IBM Corp. this week at the LinuxWorld Conference & Expo in San Francisco continues its ongoing attempt to rip customers away from arch-rival Sun Microsystems Inc. using Linux as its crowbar by announcing a new Solaris-to-Linux migration program.
As part of the program, IBM has created a Swat team of Linux experts trained in operating systems who can quickly assess a user’s Solaris-based infrastructure and then create a step-by-step roadmap for crossing over to a Linux-based environment hosted on an eServer platform.
The newly formed team includes people proficient not just in operating systems, but in system architectures, database administration, and project management. The team will work hand in glove with IBM’s sales organization, a company spokesperson said.
As part of the services offerings, the team will also provide users with a list of benefits they can expect, including specific figures on total cost of ownership and system scalability and performance.
Backing up what it believes should result in significant cost savings by migrating to its host-based systems, IBM officials cited a total cost of ownership (TCO) study recently published by the Robert Frances Group. That report stated that Linux was a less expensive platform to deploy and maintain than Solaris, reportedly saving users about US$475,000 over a three-year period.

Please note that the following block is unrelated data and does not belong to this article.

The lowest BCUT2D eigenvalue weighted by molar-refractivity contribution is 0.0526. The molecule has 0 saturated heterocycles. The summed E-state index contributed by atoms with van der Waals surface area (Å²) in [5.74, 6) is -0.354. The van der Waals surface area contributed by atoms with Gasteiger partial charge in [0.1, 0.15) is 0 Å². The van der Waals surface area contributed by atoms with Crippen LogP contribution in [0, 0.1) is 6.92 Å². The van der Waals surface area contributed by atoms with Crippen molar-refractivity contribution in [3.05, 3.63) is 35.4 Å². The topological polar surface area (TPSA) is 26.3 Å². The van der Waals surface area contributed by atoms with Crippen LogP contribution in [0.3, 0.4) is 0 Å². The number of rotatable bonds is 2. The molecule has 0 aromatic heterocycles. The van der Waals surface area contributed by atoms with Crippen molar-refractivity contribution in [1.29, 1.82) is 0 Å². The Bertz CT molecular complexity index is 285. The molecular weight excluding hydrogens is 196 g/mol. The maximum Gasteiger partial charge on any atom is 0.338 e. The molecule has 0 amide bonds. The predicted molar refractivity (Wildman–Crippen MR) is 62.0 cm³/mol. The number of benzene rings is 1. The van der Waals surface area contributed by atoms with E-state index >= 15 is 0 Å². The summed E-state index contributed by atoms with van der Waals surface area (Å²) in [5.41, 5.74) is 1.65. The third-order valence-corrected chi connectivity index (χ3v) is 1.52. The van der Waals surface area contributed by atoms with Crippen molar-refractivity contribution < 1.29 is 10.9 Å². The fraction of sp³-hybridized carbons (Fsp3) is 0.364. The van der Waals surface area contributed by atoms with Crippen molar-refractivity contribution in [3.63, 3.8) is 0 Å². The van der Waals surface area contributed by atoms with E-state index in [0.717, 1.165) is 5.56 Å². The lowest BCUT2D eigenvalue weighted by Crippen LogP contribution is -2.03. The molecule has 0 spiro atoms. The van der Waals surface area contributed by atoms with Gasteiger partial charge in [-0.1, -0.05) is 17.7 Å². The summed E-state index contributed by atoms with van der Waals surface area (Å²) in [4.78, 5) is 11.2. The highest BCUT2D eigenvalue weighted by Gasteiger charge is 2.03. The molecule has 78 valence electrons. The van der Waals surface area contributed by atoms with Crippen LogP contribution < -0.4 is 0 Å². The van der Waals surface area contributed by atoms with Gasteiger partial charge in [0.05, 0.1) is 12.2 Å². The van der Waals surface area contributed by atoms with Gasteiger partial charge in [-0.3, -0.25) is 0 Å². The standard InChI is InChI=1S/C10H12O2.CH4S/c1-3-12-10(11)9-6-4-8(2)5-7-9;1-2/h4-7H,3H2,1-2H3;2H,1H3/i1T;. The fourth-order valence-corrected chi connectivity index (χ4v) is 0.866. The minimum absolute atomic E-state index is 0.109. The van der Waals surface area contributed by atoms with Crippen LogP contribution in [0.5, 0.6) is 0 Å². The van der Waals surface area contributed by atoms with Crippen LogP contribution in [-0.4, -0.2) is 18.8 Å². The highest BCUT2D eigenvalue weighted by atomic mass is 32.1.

If users want to move forward with migrating to Linux, the first step the Swat team takes is to migrate the individual components of their Solaris system, starting with the operating system and followed by the database and applications. Once the software is transported over, the team works to transition over users’ storage, networking, and security infrastructure.
The team then carries out a series of tests looking for the soft spots in the new infrastructure, first testing it system by system and then all systems together. They then bring the users’ data over to the database.
In concert with the new migration program, IBM also at this week’s show will roll out its eServer x335 and x345 systems along with its eServer 1350 integrated cluster for Linux that includes storage products, third-party networking, and cluster management software.
For details, visit http://www.ibm.com.